Previous research revealed that green (environmentally specific) transformational leadership and green human resource management practices (HRM) played a crucial role in shaping employee green behavior. However, previous studies took an “either…or…” approach to investigate the effects of green transformational leadership and green HRM (separately), while ignoring their joint effects. Recent studies indicated a trend to examine the joint effects of leadership and HRM. Accordingly, this study explored the joint effect of green transformational leadership and green HRM on employee green behavior in the Chinese context. In particular, we proposed two alternative hypotheses. Based on cue consistency theory, we claimed that green transformational leadership and green HRM positively interact to shape employee green behavior. Based on leadership substitute theory, we demonstrated that green transformational leadership and green HRM negatively interact to shape employee green behavior. Moreover, we proposed that pro-environmental goal clarity mediates the interactive effect of green transformational leadership and green HRM on employee green behavior.

    We conducted two experiments and one survey study to test our hypotheses. In experiment 1a and 1b (2 × 2 between-subject design), the results of ANOVA showed that green transformational leadership and green HRM positively interacted to shape individual green behavior, which supported the hypotheses based on cue consistence theory. Specifically, individuals in the condition of high green transformational leadership and high green HRM were more likely to engage in green behavior. Study 2, a field study based on the survey data from 173 leader-employee dyads, not only replicated the findings of study 1a and 1b but also revealed that the interaction of green HRM and green transformational leadership was positively related to employee green behavior through the mediating role of pro-environmental goal clarity.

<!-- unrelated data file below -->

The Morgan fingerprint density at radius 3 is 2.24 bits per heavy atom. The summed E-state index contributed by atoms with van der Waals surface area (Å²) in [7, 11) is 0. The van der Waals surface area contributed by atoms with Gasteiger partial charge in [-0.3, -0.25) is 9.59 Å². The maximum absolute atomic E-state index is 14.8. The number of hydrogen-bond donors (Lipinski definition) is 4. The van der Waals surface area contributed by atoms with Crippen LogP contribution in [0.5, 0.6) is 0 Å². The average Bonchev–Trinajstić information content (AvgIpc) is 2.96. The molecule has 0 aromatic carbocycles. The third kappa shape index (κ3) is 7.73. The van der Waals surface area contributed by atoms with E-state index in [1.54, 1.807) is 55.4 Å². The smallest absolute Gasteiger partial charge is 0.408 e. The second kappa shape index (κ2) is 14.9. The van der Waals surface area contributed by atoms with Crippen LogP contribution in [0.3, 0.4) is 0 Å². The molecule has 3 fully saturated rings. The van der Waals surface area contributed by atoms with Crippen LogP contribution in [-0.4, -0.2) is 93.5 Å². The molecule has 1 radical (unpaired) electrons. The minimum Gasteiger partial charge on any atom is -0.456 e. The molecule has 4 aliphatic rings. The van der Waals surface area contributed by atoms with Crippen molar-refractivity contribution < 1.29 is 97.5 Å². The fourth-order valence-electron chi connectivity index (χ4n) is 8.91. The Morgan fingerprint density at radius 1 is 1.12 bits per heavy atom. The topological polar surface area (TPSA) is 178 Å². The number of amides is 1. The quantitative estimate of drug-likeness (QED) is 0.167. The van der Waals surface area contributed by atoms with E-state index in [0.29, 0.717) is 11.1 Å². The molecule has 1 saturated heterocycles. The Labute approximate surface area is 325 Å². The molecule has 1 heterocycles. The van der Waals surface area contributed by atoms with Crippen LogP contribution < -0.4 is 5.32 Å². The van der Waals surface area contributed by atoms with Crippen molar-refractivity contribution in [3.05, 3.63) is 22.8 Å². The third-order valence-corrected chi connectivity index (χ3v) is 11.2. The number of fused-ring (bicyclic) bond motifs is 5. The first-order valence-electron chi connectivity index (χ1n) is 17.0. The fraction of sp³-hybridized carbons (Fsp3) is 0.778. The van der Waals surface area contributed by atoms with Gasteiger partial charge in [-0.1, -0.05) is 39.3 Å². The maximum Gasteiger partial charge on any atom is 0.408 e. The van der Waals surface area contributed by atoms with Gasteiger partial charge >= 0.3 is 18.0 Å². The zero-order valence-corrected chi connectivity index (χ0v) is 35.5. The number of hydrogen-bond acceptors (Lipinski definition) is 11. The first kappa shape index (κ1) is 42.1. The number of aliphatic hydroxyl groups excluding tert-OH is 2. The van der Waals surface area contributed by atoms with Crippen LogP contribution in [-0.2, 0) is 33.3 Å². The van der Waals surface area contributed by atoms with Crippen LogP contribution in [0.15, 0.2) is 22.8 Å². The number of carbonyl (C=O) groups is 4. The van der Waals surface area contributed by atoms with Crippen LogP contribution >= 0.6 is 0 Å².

This study contributes to the literature in several ways. First, by revealing the positive interactive effect of green transformational leadership and green HRM on employee green behavior, our findings guide us toward a better understanding of how to facilitate employee green behavior from a comprehensive and balanced perspective. Second, by revealing the mediating role of environmental goal clarity, this study contributes to a detailed understanding of how green HRM and green transformational leadership jointly influence employee green behavior. Finally, our results provide some implications for practitioners with how to promote employee green behavior, such as adopting green HRM and developing leaders’ green transformational leadership simultaneously.

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    Linking emotional appraisal ability congruence of leader-followers with employee voice: The roles of perceived insider status and gender similarity
    LI Shuwen, LUO Jinlian